ask a dj august 2005

Have you ever been at a party and wanted to know how the DJ just pulled that trick? Ever wondered what all those knobs and buttons do? Perhaps you want to know what color his underwear was? For whatever question you may have had and didn't have the opportunity to ask or you were just to shy, now's your time.

the real milo: How did you learn to beat match?

When I began learning to spin records I was working with really old 80's belt driven Technics with dial pitches. As you could imagine this was extremely difficult to get down at first. I began learning my counting and phrasing first, since the motor on these baby's weren't what the Technics decks are today. It wasn't until I received my first set of Tech 12's that I started learning to beat match. Also at this time I had just recently switched from Progressive House to Jungle. I think knowing how to count and phrase made this task a bit easier. From there it was just matching the snares up and I was out and on my way. Now 5 years into playing records out in public I'm still learning. I think as you go on into your quest of spinning and beat matching you begin to gain more and more of an ear for the notes and instruments in the tracks you play.

the real milo: What advice would you give up and coming DJs who might have just purchased Turntables?

Practice, practice, practice! Since you just spent all that money on "record players" you obviously are very interested in playing this instrument. My best advice is to not give up. Don't get discouraged when it doesn't come to you right away. If the style of music you're playing doesn't fit you or appeal to you get new records. Experiment with different types of music and see what makes more sense to you. Most of all PRACTICE. Do it when ever you have time. Instead of watching TV play some records. It's not going to happen for you over night and it probably won't happen in a few weeks either. Listen to you records over and over and get a feel for them. Know when they will go into a break, know when the bass kicks in, know them like the back of your hand. Another thing to work on is getting your phrasing down and learn to count. 32 beats make up for on measure. Always start you next record on time (on the 1st beat of the 32) to unsure your phases on both tracks run together smoothly. There are no limits as to what you and your decks can do with enough time and practice.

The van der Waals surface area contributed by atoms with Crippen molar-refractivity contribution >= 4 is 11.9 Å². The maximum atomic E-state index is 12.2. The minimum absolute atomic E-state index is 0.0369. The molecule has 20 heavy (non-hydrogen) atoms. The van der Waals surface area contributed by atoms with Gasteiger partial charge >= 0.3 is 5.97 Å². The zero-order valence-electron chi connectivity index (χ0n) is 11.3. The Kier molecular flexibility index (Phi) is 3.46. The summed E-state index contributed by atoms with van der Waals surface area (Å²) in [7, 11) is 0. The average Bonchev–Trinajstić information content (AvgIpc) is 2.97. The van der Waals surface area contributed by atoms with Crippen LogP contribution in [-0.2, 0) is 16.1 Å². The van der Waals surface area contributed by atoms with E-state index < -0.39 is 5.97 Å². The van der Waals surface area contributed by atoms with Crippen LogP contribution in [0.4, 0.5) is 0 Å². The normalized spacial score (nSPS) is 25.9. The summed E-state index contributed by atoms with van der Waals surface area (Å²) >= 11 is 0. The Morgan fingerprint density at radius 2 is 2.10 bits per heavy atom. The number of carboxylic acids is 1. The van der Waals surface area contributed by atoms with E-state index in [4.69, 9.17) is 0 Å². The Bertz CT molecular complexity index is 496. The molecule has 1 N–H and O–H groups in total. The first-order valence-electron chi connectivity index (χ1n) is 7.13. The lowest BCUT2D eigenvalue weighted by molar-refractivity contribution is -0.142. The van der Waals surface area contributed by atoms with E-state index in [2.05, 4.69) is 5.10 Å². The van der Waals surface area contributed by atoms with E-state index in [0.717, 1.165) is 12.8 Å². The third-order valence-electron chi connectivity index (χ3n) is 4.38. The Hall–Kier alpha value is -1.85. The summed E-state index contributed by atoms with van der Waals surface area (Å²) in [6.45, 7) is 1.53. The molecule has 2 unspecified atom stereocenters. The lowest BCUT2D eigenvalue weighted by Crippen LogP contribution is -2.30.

the real milo: Why do you spin Drum and Bass?

Mainly, it just makes more sense to me. I've tried playing House, Trance, Techno, and all others in between. Jungle just seemed more fitting to me. I always wasn't a fan of it but then I heard Groove Rider's "Where's Jack The Ripper" and from there on out I knew jungle was my kind of music. I think it's more because of the way my brain works. I need my music to be fast and intricate. With house or trance, waiting for the boom on the next kick just seemed to boring to me. My mind just lost interest waiting for it. Jungle is normally produced at 170 beats per minute (BPM) and played anywhere between 168-180 BPM. There's no time to wait or think you just have to do. I just need it fast paced and in your face and I found that in Jungle.

DJNyx: Well then what color ARE your underpants?

Well lets see now... Today they are blue boxers with little gray circle like things. That's right I'm a boxer man. I gave up wearing tightie whities in grammar school. I just don't feel manly wearing cotton white panties.

We're here to answer all your questions. From tricks and tracks to superstitions and love advice. Just send an eMail to


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